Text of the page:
Within the OSCE, we have been very disappointed over the past two years that certain states have blocked important initiatives to consolidate and expand media freedom protections, particularly protections to combat acts of violence, intimidation, harassment and arrest and detention of journalists resulting from their work. As the Ukrainian Chair mentioned in his opening presentation, the issue we face is one of accountability: preserving the freedom of expression so journalists, bloggers, and in fact all citizens can hold governments and other institutions of society democratically accountable for their actions; and the accountability of OSCE participating States to prevent the development of an atmosphere of impunity that shelters and encourages those who would wish to interfere with the exercise of free expression rights. Unfortunately, an unwillingness to deal directly with this issue carried over into the negotiations over the agenda for this Human Dimension Seminar, nearly leaving us without an agenda.
I think it is important for participating States to remember that the OSCE is not an association of journalists, and the responsibilities and duties of individual journalists are not a major concern for the organization. This is an organization of governments, and it is the actions of governments that are the subject of our commitments, and should be the focus of this event.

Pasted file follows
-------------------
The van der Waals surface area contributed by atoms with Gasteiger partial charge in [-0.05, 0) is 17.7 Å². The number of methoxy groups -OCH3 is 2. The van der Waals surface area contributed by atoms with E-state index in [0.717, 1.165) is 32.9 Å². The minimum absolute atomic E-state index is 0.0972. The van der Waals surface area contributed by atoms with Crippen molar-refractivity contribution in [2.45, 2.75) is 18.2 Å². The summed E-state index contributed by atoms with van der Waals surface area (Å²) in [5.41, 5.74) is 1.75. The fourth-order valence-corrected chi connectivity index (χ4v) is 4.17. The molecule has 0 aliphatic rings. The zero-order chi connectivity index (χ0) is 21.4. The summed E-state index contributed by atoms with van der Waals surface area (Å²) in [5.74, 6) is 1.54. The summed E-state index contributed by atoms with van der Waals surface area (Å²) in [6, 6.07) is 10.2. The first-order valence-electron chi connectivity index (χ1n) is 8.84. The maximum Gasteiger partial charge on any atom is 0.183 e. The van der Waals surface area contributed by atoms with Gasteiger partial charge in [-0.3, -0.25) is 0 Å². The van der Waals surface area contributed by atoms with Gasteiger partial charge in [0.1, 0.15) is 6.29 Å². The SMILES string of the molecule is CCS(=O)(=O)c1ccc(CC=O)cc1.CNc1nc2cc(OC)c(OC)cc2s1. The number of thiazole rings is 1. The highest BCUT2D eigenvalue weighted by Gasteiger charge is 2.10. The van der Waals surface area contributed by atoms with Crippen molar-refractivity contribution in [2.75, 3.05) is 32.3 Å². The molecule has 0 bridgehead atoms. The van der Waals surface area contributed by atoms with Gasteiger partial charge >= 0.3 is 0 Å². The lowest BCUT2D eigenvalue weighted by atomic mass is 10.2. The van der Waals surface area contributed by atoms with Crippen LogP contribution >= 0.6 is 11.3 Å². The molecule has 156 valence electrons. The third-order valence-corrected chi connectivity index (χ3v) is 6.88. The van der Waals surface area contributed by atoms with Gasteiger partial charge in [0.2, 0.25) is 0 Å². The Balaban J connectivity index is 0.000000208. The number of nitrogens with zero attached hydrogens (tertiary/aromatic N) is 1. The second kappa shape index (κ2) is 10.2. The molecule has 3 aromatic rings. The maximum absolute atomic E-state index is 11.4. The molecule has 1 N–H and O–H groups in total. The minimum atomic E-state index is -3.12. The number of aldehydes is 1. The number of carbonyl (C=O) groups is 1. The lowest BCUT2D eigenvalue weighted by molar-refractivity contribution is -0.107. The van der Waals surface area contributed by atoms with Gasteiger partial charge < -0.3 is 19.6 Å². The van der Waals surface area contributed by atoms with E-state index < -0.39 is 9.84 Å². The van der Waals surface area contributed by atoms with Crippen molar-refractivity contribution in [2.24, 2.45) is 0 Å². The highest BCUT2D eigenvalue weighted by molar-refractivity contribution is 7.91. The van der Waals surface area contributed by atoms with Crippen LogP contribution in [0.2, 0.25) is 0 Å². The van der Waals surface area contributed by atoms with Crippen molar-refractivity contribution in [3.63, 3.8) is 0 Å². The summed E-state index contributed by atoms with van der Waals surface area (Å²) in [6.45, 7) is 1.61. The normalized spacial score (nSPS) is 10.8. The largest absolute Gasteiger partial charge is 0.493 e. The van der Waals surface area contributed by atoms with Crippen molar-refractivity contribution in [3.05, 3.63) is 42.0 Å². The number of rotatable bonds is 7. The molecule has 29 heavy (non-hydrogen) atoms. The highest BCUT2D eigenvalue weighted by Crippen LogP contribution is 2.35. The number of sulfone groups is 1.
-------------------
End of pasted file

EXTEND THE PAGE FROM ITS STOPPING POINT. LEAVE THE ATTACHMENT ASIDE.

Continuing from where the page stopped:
In addition to the Declaration on Fundamental Freedoms in the Digital Age, the United States will press this year for OSCE action to promote a safer working environment for journalists. Far too many journalists have been victimized over the past few years for us to ignore. We believe that consolidating, reaffirming, and finding practical ways to advance OSCE commitments to protect journalists from being singled out for violent attacks and harassment based on their exercise of free expression rights is an important task for this organization. In cooperation with the Representative on Freedom of the Media, who has worked tirelessly to bring such incidents to light, we can make real progress this year to strengthen this vital pillar of democracy. I strongly encourage our partners, including those whose views on media freedom differ from our own, to join us in this effort. I also encourage members of the NGO community to develop and propose ideas for mechanisms to help us meet our commitments to media freedoms and the protection of journalists.
Once again, I thank ODIHR for its organization of this event under difficult circumstances, and I very much look forward to an interesting and stimulating debate on Media Freedom Legal Framework.
Thank you, Madam Chairperson.